TEC’s Climate Leaders in Action (CLiA) curriculum is a comprehensive standards-based education and career pathway-preparedness program designed to empower students with the knowledge and skills to effectively manage energy and water usage in their homes, schools, and communities. Students employ Science, Technology, Engineering, and Mathematics (STEM) skills that support sustainable resource management and progress towards immediate and long-term energy and carbon reduction goals. Through CLiA, students are actively engaged in lessons where they apply critical thinking, problem-solving, and teamwork to explore, design, and engineer innovative practices and technology for a healthier environment.
The Energy Coalition joined the Learning Lab Partner Network in 2019, and its Climate Leaders in Action lessons are now available as part of the Learning Lab annual subscription. The curriculum currently available contains 12 lessons for grades 9-12 covering climate change, energy, water and waste.
Tinuviel Carlson, Senior Project Coordinator for TEC, shares her thoughts on why this curriculum is so important to preparing future climate leaders:
Why is it important to provide a curriculum that uses critical thinking, problem-solving, and teamwork in lessons about resource management and carbon reduction?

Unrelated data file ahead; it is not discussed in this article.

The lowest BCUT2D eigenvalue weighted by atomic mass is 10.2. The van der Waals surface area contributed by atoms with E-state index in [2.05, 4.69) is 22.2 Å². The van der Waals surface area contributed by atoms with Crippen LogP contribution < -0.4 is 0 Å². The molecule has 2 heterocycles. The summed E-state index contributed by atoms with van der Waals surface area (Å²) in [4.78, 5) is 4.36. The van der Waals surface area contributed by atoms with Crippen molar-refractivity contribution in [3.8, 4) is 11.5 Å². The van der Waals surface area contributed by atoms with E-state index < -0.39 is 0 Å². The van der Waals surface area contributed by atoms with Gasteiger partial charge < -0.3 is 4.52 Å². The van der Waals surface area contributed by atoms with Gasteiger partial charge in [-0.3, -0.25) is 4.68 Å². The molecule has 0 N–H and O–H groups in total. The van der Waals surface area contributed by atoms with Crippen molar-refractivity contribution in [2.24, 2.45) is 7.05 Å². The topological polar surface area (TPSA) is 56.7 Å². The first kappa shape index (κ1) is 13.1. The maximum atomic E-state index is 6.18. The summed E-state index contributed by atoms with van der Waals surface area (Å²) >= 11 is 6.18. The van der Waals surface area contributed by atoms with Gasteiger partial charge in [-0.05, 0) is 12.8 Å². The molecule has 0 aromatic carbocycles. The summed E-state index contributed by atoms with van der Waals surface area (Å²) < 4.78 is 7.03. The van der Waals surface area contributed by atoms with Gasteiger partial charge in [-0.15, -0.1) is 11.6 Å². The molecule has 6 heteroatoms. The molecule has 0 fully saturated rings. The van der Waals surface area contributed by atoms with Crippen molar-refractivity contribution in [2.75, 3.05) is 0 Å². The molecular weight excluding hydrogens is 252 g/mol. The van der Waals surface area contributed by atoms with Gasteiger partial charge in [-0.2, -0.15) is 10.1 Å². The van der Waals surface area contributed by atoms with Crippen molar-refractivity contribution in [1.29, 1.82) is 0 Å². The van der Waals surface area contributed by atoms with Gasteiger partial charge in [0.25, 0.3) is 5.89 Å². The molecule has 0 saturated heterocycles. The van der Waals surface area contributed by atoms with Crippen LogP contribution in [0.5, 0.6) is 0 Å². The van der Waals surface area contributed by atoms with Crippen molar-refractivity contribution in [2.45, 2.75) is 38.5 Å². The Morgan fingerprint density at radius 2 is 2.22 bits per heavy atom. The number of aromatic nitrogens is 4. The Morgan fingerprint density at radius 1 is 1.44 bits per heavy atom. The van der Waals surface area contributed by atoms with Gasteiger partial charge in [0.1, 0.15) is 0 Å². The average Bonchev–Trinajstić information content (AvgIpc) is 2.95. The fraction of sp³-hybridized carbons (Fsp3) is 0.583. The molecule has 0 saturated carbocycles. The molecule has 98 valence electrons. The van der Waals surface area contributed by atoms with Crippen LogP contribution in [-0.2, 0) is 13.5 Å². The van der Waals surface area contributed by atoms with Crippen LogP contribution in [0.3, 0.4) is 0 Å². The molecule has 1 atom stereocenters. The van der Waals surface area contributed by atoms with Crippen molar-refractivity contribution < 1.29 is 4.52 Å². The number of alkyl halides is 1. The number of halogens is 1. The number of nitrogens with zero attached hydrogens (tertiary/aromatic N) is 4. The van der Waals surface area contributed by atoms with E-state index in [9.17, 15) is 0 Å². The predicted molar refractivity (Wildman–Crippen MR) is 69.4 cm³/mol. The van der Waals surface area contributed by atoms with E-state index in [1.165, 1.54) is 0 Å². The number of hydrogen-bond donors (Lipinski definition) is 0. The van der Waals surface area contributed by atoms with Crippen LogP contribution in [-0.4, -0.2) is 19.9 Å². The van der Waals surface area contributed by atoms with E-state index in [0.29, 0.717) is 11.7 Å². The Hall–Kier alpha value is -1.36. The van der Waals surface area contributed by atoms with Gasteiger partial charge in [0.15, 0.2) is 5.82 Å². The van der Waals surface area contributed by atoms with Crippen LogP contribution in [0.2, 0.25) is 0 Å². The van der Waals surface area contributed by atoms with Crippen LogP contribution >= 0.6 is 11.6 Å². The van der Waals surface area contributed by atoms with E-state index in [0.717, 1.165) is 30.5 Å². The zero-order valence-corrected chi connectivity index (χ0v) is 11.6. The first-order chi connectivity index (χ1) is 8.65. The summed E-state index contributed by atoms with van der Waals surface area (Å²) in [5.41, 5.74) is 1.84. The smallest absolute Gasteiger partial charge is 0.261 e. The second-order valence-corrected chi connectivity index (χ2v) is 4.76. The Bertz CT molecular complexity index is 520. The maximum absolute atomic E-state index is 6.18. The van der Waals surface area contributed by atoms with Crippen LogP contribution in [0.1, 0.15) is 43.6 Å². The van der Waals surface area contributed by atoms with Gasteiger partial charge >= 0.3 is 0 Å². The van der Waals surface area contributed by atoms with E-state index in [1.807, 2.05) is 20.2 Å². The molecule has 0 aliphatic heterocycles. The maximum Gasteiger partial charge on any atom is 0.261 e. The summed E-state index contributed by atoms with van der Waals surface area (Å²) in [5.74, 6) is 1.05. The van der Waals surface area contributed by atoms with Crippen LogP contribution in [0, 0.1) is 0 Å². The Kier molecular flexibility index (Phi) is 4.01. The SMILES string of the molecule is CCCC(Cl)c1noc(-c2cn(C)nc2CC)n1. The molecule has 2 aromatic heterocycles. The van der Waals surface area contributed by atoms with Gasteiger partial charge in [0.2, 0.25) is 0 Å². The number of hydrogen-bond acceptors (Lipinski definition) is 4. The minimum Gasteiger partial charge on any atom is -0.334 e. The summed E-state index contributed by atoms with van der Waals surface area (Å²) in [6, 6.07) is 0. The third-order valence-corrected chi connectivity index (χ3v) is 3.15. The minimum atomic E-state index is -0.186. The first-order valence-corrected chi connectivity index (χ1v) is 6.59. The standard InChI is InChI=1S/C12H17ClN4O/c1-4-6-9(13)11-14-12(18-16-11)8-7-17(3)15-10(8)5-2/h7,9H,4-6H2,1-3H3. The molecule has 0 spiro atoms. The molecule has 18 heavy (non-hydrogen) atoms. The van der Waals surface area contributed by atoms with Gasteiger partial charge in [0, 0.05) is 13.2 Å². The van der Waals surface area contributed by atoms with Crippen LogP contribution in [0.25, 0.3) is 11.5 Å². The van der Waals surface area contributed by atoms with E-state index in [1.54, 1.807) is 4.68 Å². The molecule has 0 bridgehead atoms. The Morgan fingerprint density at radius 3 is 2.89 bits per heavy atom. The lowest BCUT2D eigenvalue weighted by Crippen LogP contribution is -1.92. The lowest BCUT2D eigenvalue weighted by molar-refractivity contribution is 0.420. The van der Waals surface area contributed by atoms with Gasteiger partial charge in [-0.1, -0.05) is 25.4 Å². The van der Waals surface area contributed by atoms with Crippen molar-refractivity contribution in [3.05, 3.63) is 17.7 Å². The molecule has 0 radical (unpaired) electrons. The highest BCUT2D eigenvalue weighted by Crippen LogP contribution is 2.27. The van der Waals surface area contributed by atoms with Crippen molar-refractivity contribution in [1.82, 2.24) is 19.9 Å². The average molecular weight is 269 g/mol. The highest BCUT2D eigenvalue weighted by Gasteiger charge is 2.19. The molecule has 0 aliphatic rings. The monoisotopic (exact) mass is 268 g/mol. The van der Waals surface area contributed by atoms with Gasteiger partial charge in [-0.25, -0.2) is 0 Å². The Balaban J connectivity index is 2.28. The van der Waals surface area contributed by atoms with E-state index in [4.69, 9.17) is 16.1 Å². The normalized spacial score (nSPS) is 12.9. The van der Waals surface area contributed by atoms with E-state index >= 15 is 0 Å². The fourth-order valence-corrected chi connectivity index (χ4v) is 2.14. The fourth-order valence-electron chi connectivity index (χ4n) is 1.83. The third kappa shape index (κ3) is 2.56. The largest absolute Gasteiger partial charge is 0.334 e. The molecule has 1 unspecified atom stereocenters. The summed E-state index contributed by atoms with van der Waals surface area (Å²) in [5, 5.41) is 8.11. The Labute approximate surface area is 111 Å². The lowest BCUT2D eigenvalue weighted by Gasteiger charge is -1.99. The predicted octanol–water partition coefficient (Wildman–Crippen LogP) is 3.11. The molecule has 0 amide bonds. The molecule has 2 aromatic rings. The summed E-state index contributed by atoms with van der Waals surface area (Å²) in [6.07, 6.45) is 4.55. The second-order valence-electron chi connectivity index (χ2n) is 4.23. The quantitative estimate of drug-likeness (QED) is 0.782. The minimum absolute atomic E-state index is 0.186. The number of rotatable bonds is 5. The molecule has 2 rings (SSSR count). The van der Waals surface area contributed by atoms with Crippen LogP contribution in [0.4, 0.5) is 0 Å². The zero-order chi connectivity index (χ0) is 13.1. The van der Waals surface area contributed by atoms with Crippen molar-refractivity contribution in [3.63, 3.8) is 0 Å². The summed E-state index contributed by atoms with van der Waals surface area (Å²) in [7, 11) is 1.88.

Climate change is a complex issue that requires new and creative social, scientific and technological solutions. Critical thinking skills are a crucial backbone for students to come up with creative solutions that combat the impacts of climate change. CLiA gives students confidence in their ability to work with peers to break down problems. These are tools our future leaders need to decarbonize society and promote sustainability.
How does the Climate Leaders in Action curriculum connect students to their learning?
Our curriculum aims to empower students to be climate leaders within their communities through the whole-system approach of energy, water, waste and climate impacts. CLiA uses a model in which the educator is the facilitator who guides students to apply science and engineering practices while building their conceptual knowledge.
Each lesson uses experiential learning as a framework to encourage students to think critically about human consumption of energy and water and come up with actionable solutions within their local communities. Through the use of STEM, science and engineering practices, and crosscutting concepts and language arts skills, students discover and adopt behaviors that support a healthier environmental future.